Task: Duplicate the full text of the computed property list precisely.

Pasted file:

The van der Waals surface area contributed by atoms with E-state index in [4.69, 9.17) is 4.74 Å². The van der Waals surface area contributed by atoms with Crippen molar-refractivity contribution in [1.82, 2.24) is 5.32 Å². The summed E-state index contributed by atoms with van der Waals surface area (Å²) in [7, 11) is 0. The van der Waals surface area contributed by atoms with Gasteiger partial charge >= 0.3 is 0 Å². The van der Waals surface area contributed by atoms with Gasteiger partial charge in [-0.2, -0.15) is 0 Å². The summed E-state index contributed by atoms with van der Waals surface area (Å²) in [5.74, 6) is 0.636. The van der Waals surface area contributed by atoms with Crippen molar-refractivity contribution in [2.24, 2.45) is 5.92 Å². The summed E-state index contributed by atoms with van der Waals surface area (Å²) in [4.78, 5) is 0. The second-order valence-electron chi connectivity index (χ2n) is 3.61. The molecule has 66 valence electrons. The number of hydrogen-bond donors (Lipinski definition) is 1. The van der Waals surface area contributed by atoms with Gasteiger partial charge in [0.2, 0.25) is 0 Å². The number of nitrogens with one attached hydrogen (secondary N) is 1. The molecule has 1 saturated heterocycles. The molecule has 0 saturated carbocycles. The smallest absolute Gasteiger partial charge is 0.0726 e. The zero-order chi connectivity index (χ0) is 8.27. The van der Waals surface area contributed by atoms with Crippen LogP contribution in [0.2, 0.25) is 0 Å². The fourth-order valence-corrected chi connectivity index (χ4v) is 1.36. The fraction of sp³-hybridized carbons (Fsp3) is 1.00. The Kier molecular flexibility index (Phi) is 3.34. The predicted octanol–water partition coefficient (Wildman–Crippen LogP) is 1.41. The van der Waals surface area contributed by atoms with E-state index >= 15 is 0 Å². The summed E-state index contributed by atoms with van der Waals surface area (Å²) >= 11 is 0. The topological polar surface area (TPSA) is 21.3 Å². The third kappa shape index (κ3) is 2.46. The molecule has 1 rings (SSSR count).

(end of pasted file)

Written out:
The van der Waals surface area contributed by atoms with E-state index in [4.69, 9.17) is 4.74 Å². The van der Waals surface area contributed by atoms with Crippen molar-refractivity contribution in [1.82, 2.24) is 5.32 Å². The summed E-state index contributed by atoms with van der Waals surface area (Å²) in [7, 11) is 0. The van der Waals surface area contributed by atoms with Gasteiger partial charge >= 0.3 is 0 Å². The van der Waals surface area contributed by atoms with Gasteiger partial charge in [-0.2, -0.15) is 0 Å². The summed E-state index contributed by atoms with van der Waals surface area (Å²) in [5.74, 6) is 0.636. The van der Waals surface area contributed by atoms with Crippen molar-refractivity contribution in [2.24, 2.45) is 5.92 Å². The summed E-state index contributed by atoms with van der Waals surface area (Å²) in [4.78, 5) is 0. The second-order valence-electron chi connectivity index (χ2n) is 3.61. The molecule has 66 valence electrons. The number of hydrogen-bond donors (Lipinski definition) is 1. The van der Waals surface area contributed by atoms with Gasteiger partial charge in [0.2, 0.25) is 0 Å². The number of nitrogens with one attached hydrogen (secondary N) is 1. The molecule has 1 saturated heterocycles. The molecule has 0 saturated carbocycles. The smallest absolute Gasteiger partial charge is 0.0726 e. The zero-order chi connectivity index (χ0) is 8.27. The van der Waals surface area contributed by atoms with Crippen LogP contribution in [0.2, 0.25) is 0 Å². The fourth-order valence-corrected chi connectivity index (χ4v) is 1.36. The fraction of sp³-hybridized carbons (Fsp3) is 1.00. The Kier molecular flexibility index (Phi) is 3.34. The predicted octanol–water partition coefficient (Wildman–Crippen LogP) is 1.41. The van der Waals surface area contributed by atoms with E-state index >= 15 is 0 Å². The summed E-state index contributed by atoms with van der Waals surface area (Å²) >= 11 is 0. The topological polar surface area (TPSA) is 21.3 Å². The third kappa shape index (κ3) is 2.46. The molecule has 1 rings (SSSR count).